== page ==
Sukhi Panesar is a star in Canadian field hockey circles. The 30-year-old midfielder of Indian descent has done his country proud. He was instrumental in seeing Canada earn a silver medal in the Pan American Games (2015), and then the most important thing—qualification for the 2021 Olympics in Tokyo. What’s more interesting is that his brother, Balraj, also represented Canada at the Olympics, making them a rare brother duo to represent a country in the same sport.
Sukhbal Panesar has Indian blood and roots; his father, Balbir Singh Panesar, hails from Ludhiana and was an avid hockey player cum enthusiast. In fact, Balbir used to play at the district level and was aspiring to be a national-level player. But business caught up, and he was keen on setting up his business in Canada.
Even though Balbir Singh settled down in Canada, he did not lose his focus, which had now shifted to making his three sons hockey players. Not just mere players, but that they should be so good as to represent their country at the highest level. He dreamt that his sons Sukhi, Balraj, and Manavjeet would represent Canada in the Olympics.
“From a young age, me and my brothers should work harder and harder towards one goal—to represent Canada in the major international tournaments. This included the Olympics, which my father was very particular about. For him, the Olympics were the biggest event in a sportsman’s life,” said Sukhi.
Sukhi and his brothers’ early life in Surrey (British Columbia) was restricted mostly to playing hockey and studying. Balbir was a strict disciplinarian—he was very clear about one thing: his sons should make him proud by representing Canada at the international level and even at the Olympics.
Slowly but surely, Balbir’s passion percolated down to his sons, who, by the age of ten, had made it their mission to excel at hockey.
“We were very sure that we would be playing hockey. Though we were only 10 years old, of course we didn’t know which level, but we were quite sure about a career as hockey players,” he said.
Interestingly, it was Sukhi’s elder brother Balraj who showed the early promise and potential. Such was his talent that he was the talk of the town and was touted as the next big
In a way, I feel that my love and drive for the game increased after the success Balraj managed to achieve. I can tell you there was healthy competition in the family after Balraj managed to break through into the Canada junior team,” said Sukhi.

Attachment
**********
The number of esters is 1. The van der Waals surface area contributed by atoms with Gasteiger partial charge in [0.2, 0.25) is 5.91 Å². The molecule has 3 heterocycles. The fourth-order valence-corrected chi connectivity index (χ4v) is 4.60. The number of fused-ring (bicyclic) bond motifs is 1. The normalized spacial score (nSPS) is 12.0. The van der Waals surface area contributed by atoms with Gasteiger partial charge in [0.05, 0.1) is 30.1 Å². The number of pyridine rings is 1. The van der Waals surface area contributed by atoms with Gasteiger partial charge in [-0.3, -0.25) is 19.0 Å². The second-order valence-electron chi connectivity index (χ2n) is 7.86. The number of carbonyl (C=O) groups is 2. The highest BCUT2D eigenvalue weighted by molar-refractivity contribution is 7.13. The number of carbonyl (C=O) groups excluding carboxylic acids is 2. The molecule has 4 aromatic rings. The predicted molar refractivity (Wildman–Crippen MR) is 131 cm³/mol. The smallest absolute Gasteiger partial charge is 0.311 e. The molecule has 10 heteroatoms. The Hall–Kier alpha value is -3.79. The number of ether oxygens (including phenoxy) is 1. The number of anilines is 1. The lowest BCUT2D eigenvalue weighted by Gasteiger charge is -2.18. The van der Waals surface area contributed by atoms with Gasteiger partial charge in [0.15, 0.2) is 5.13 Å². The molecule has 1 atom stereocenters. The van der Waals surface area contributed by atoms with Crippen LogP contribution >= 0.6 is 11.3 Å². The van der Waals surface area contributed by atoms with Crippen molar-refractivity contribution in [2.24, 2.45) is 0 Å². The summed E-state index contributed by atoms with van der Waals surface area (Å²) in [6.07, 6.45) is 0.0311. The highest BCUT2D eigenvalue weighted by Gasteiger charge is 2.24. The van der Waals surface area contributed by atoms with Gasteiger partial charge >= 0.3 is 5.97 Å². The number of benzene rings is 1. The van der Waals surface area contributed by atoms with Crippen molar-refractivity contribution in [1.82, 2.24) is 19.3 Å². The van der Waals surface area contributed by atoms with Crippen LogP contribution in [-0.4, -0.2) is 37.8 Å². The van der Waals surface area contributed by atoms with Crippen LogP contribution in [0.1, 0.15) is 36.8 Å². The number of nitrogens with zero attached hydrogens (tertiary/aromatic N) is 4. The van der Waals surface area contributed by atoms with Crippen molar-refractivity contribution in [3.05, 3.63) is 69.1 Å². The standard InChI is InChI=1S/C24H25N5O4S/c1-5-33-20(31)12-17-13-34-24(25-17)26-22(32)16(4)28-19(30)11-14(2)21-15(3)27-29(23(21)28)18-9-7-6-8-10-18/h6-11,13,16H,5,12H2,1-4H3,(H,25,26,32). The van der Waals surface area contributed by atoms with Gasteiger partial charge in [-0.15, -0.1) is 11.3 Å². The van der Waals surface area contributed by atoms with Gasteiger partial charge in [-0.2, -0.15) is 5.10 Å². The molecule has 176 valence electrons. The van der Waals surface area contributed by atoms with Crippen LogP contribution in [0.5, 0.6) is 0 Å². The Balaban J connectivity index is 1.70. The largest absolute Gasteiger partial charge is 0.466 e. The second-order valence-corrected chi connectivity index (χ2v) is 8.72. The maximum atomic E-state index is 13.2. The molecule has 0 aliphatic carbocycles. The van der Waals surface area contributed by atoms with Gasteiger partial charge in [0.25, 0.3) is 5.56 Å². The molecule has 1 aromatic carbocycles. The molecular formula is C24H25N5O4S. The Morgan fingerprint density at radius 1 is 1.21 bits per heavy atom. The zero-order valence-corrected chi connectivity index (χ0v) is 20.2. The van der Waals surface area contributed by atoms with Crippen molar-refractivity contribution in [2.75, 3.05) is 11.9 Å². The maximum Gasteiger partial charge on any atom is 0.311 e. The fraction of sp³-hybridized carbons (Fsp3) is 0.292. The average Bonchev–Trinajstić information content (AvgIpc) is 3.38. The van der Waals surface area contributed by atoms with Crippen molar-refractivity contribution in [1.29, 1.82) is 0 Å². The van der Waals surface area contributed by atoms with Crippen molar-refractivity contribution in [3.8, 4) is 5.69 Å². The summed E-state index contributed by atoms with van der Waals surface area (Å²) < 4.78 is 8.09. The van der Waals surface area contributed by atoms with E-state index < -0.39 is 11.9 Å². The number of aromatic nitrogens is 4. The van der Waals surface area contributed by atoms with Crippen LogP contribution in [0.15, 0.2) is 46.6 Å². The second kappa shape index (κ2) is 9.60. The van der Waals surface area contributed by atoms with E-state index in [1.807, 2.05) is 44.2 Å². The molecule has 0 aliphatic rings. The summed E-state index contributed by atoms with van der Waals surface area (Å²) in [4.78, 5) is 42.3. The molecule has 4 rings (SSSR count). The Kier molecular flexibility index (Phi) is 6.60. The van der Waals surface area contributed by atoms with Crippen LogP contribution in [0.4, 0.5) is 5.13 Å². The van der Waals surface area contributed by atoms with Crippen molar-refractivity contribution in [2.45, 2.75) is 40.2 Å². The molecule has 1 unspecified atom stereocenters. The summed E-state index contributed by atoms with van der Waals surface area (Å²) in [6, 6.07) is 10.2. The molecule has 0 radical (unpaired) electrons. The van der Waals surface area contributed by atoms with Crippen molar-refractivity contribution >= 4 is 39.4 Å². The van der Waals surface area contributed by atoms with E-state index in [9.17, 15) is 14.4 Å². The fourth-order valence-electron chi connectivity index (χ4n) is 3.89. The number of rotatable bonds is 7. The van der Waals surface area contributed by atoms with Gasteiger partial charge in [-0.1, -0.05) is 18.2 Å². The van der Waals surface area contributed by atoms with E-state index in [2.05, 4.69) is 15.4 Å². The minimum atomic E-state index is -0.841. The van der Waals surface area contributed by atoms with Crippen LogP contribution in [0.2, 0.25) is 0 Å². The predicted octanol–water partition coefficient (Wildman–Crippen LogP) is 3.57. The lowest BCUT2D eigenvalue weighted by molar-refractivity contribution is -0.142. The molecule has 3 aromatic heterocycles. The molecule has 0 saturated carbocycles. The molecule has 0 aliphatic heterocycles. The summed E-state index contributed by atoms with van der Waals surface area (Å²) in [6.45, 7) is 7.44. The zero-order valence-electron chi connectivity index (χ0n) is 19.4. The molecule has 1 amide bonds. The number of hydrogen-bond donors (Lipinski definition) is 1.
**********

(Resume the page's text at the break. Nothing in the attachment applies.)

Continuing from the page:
Sukhi also revealed that he had started to work much harder after Balraj had broken the ice. “I was ready and also underwent much greater hardships ever since Balraj made his way into the Canadian junior team. It was as if there was new-found competition and rivalry in our family,” opined Sukhi.
It was only a matter of time before Sukhi too made the break into the Canada junior team. That was an event of sorts for the Panesar family, as proud father Sukhbir was super proud of his boys’ good showing.
But the ever-pushy and unrelenting father that he was, Sukhbir kept on pushing and prodding both Sukhi and Balbir to attain greater success and heights.
The Panesar siblings—Balraj and Sukhi—then kept improving by leaps and bounds, and soon they were good enough to cement their spots in the senior Canada team. That was when Sukhi said that the brothers had justified their father’s faith in them. | ”After we got selected for the Canadian senior team, we were finally able to breathe easily as we knew that we had more than half fulfilled our father’s wish,” said Sukhi.
But there was a part of their father’s wish that had not yet been fulfilled. That was to see that the boys played for Canada in a major event like the World Cup or Olympics.
It was Sukhi who first brought the glass ceiling down when he represented Canada in the junior World Cup hockey tournament in New Delhi in 2013. ‘That was an unforgettable experience. To come back to India and play in the junior World Cup was an experience that will be etched in my memory for a long time,” he said.
His father was so happy that he wanted to travel to India in order to see his son in action. But due to some last-minute changes in schedule, he could not come to see his son in action.
Thereafter, Sukhi’s performances went from strength to strength as he went on to represent Canada in the 2015 Pan American Games. It was in this tournament that he excelled and scored a host of goals, which saw Canada bag the silver medal. This also allowed the Canadians to qualify for the 2016 Rio Olympics. Sukhi did play in Rio but didn’t do anything exceptional.
It was at the 2020 Olympics (deferred and held in 2021 in Tokyo) that Sukhi and Balraj’s performances hit the pinnacle. Both brothers were shortlisted for Canada’s team, making them only one of the three pairs of siblings ever to represent their country in the Olympics. “Our father was overjoyed that we had made his dream come true.
Balbir’s happiness was, however, shortlived when a freak injury in practice ruled Balraj out of the Olympics. Thereafter, it was left to Sukhi to salvage pride for his family. He rose to the occasion and gave a very good account of himself as Canada finished in ‘creditable’ sixth place.
Sukhi’s will now root for his brother Balraj to represent Canada in the 2024 Paris Olympics.
“Once I played in the Olympics, which was my father’s avid dream, I decided to move on from the game into a different field altogether. I am now supporting Baljraj, who is aspiring to play for Canada at the 2024 Paris Olympics. I want him to play a stellar role for Canada,” he signs off.